4)      Pathoanatomical

5)      Pathophysiological

Sliding dysfunctions can occur at the problem site and along the nerve tract that are mechanically evoked. Dysesthesia and Paresthesia can occur as well. Neurodynamic test may reveal that adding differentiating movements may reduce symptoms.

Tension dysfunctions have a wide variety of symptoms including aches, pains, dysesthesia, and pins and needles. Stretching based movements often create problems, and range of motion is often decreased as nerves tense. The neural structures will often be tender.

Hypermobility is seen as a dull, clicking nerve throughout the movement range. Often the patient only hears the sound. There can be local pain or discomfort, and pins and needles may occur as well. Neurodynamic responses can be variable, though sometimes the nerve can be seen jumping underneath the skin.

Pathoanatomical symptoms include pain, dysesthesia, paresthesia, and neurological impairment. Neurodynamic responses can vary, and palpation is unlikely to reveal a pathology unless the nerve is very accessible.

Pathophysiological dysfunctions are similar to the interface pathophysiology, only the nervous system physiology is what is compromised.

Innervated Tissue Dysfunctions

There are two main categories of innervated tissue dysfunction:

1)      Motor Control

2)      Inflammation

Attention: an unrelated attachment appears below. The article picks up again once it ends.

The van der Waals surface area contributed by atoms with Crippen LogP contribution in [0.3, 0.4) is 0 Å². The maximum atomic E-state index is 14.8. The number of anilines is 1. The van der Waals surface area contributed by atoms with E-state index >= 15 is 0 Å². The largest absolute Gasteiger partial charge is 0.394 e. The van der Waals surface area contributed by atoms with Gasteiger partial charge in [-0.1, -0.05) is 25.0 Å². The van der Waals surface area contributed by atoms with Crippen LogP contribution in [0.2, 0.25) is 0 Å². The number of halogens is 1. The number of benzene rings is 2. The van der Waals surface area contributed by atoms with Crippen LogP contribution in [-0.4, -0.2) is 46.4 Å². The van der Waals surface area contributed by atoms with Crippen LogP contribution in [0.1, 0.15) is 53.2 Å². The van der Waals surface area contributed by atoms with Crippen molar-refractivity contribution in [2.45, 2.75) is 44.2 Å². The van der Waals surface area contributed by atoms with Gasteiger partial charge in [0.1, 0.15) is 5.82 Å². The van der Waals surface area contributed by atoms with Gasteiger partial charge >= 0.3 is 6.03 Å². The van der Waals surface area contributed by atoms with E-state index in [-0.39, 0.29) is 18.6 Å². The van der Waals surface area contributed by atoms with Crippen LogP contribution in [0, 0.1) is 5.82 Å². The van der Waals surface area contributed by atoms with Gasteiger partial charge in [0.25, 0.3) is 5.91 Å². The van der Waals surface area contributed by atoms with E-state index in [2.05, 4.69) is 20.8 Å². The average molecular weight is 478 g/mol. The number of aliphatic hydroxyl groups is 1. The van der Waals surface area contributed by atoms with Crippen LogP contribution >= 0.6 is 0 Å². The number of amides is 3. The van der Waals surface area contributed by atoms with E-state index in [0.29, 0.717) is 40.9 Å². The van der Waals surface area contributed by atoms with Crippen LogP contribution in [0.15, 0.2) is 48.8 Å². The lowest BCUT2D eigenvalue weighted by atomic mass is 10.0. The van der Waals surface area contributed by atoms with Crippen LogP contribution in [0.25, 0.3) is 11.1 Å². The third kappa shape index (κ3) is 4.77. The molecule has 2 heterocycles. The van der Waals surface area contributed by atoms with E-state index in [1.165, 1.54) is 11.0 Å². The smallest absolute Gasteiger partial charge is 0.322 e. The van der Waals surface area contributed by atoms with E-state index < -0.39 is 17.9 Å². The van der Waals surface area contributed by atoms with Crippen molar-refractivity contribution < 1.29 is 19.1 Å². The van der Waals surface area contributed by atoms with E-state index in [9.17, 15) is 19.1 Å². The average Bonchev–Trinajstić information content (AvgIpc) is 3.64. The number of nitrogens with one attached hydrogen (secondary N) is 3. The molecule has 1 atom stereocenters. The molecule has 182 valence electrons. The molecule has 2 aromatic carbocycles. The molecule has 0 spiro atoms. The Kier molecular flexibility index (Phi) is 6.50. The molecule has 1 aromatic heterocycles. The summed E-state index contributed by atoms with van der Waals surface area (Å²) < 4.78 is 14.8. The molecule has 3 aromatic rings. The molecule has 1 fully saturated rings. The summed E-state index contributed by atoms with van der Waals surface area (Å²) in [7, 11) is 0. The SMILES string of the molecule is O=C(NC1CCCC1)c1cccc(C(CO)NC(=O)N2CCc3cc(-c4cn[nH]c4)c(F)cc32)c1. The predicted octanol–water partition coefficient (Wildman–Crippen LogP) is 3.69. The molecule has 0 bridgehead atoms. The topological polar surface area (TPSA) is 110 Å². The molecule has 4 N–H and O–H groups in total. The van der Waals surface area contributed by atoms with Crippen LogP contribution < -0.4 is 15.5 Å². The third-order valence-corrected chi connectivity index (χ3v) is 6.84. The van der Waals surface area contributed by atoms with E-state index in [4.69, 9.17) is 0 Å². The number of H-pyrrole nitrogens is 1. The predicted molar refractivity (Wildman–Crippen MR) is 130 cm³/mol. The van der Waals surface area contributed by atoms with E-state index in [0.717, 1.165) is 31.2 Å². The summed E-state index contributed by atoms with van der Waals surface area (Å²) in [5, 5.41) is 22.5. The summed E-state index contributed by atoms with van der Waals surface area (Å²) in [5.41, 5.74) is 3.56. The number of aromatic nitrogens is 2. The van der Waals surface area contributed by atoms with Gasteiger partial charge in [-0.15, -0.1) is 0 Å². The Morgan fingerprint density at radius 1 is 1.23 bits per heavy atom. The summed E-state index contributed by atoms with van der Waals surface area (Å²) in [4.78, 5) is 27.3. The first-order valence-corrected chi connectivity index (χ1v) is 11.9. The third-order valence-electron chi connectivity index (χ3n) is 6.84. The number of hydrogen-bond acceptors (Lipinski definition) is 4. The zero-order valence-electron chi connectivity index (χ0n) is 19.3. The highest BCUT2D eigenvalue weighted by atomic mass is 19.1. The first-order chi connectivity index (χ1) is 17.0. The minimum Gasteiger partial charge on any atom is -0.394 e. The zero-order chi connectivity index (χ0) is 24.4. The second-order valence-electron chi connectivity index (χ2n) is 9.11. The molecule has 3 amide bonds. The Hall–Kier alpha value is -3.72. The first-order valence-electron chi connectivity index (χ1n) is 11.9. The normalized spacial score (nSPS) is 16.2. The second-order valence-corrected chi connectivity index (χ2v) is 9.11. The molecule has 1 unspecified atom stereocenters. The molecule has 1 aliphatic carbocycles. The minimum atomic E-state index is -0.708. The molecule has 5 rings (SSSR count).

Motor Control

The first motor control dysfunction includes protective dysfunction. With this type, muscle activity changes in order to protect neural structures.

The second type of motor control dysfunction is muscle imbalance. Shacklock does not go into detail on these problems, but the large association is to find if neurodynamics and muscle imbalances are related. An example would be lower trap weakness during a neurodynamic test.

Trigger points are another dysfunction that often occurs via neuropathodynamics. Hypoactivity can be another relevant issue.


Increased inflammation involves localized pain and swelling unless there is not a specific structure involved. This change would implicate neurogenic inflammation, especially if there is local sensation loss. The history may involve current or past neural problems. Active motion may reproduce symptoms, but not apply tissue stress. Neurodynamic responses can be variable.  Palpatory exam can assess swelling and abnormal sensitivity.

Reduced inflammation occurs in neural loss, and often results and poor healing.